|By David Vergun & J.D. Leipold, Army News Service
WASHINGTON. D.C. (Army News Service) — Factory-treated, insect-repelling
Army Combat Uniforms (ACU) that until now were issued only to Soldiers
deploying to Iraq, Afghanistan, and some other overseas locations, now
will be available to all Soldiers.
Beginning this month, Soldiers in
the United States can purchase new Army Combat Uniforms treated
with insect repellent that will help fight insect-borne
illnesses such as Lyme disease and West Nile Virus, which are
transmitted by ticks.
The new uniform, called the “ACU-P,” uses the chemical permethrin to
ward off insects such as ticks, mosquitoes, fleas and chiggers.
Permethrin has been extensively tested and found to be safe by the
Environmental Protection Agency, (EPA) Department of Agriculture, and
Food and Drug Administration, said Col. Pearline McKenzie-Garner, an
occupational medicine physician in the Office of the Surgeon General.
“The Army’s battlefield experience shows that the EPA-approved
permethrin fabric treatment ... protects the Soldier from diseases
transmitted by a variety of pests, including fleas, ticks and
mosquitoes,” said Lt. Col. Eugene Wallace, product manager for Program
Executive Office (PEO) Soldier, clothing and individual equipment. “It
is also proven safe to wear. This is not just the Army saying this. The
Centers for Disease Control (CDC) and Prevention and the World Health
Organization both advocate the use of permethrin-treated clothing for
people who may be exposed to insect-borne diseases.”
A view of a Soldier wearing the
new Army Combat Uniform that is treated with insect repellent.
The uniforms are available for purchase by authorized patrons at
the Fort McCoy Exchange Military Clothing, building 1538.
(U.S. Army photo )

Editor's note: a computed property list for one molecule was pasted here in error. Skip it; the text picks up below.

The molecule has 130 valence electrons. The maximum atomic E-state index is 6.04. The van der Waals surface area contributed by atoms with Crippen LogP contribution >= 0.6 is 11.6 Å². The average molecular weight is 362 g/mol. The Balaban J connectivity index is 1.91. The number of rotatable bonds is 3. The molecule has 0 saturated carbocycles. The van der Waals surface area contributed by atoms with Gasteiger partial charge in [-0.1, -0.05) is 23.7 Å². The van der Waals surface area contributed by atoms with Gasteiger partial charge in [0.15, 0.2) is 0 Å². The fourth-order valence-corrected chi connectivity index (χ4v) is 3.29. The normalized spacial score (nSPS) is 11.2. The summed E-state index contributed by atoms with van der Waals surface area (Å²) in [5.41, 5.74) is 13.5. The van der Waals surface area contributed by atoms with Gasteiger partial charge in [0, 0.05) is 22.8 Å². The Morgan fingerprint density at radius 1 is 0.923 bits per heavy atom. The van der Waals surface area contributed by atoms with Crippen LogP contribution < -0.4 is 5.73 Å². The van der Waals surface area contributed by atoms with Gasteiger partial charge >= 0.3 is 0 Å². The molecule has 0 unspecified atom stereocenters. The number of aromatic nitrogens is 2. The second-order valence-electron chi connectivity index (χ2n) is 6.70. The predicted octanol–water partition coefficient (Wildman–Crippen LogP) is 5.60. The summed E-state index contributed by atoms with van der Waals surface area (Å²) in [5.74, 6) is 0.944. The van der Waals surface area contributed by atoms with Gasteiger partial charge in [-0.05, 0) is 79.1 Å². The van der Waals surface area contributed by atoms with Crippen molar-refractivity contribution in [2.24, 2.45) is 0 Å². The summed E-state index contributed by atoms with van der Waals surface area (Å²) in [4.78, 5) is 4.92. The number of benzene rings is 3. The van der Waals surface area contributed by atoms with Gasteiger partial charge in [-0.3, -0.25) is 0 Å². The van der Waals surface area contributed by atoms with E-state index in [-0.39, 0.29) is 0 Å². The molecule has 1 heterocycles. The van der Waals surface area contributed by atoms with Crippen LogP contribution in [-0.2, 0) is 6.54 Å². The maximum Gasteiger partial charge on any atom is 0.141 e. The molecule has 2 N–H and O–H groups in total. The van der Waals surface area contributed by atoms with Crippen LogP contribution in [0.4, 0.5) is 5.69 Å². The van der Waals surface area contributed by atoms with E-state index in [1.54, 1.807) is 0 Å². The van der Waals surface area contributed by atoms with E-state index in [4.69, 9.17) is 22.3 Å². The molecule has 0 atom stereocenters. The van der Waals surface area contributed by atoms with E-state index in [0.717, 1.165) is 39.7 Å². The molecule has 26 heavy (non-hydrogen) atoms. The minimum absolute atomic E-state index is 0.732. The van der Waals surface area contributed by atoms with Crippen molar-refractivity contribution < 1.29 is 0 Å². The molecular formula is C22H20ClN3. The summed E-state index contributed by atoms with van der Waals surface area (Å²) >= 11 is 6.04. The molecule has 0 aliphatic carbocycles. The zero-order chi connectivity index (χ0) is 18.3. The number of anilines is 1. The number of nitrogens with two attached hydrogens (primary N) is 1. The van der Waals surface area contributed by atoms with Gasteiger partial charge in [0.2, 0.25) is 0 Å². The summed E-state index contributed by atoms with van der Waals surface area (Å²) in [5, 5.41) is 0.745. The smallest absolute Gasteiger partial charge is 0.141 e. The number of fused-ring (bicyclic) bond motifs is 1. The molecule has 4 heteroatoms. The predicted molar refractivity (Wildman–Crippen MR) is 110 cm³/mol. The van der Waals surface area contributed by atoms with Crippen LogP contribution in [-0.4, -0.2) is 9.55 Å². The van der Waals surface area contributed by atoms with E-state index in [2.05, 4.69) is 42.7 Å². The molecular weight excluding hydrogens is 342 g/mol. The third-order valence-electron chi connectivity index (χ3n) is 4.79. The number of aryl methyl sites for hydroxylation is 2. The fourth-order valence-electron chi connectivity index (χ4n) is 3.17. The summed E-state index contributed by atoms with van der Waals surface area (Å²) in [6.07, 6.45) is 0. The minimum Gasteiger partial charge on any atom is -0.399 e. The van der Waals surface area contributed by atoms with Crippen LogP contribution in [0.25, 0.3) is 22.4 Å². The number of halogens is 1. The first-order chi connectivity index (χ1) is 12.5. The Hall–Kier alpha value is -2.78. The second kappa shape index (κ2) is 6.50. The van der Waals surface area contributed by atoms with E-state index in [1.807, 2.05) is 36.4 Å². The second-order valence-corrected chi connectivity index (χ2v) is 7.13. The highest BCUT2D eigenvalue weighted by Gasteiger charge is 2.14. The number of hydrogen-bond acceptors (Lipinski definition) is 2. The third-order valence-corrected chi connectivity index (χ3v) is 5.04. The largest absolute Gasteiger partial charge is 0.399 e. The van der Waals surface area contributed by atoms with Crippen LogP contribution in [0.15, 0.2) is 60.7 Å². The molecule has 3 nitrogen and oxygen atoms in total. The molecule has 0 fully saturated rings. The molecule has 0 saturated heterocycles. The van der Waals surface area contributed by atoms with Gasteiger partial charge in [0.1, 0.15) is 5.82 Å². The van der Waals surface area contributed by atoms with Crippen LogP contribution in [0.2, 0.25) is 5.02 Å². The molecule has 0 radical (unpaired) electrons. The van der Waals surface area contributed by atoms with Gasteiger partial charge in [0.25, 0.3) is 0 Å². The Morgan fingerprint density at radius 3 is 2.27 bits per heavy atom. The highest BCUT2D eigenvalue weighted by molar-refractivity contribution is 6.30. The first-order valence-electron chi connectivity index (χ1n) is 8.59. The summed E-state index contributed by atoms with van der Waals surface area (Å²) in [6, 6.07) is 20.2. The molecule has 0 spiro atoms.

Wallace said that 25,000 Soldiers were surveyed about the uniform’s
effectiveness at repelling insects and 85 percent of those surveyed said
it works. The treatment helps stave off insect-borne illnesses such as
Lyme disease and West Nile Virus.
Permethrin has been used by the Army for decades in a liquid or spray
and also in a version that could be applied to a combat uniform.
According to Col. Shawn Lucas, a program manager with PEO Soldier,
the problem with the liquid or spray was that Soldiers sometimes either
forgot to apply it or they applied it in excessive amounts, which in a
few cases caused rashes. With the factory-treated ACU, the permethrin is
applied consistently, and Soldiers no longer need to remember to apply a
bug repellent, Lucas said.
Soldiers won’t have a choice in going permethrin-free the next time they
buy new ACUs — all new uniforms will be treated with permethrin. For
Soldiers with a medical reason to not have permethrin-treated uniforms,
such as pregnancy, there is a special-order option to get ACUs without
McKenzie-Garner added the ACU maternity uniform will remain permethrin-free.
ACU-Ps are good for about 50 launderings — the same as regular ACUs.
The uniforms can be washed with normal laundry detergent, but should be
Lucas said the addition of permethrin to the uniform increases the cost
by about eight dollars, but Soldiers will not have to bear that
additional expense because the uniform allowance has been increased to
incorporate those production costs.
For more information on permethrin studies, visit the CDC’s website,
http://www.cdc.gov/ and keyword
“permethrin” in the search engine at the top of the homepage.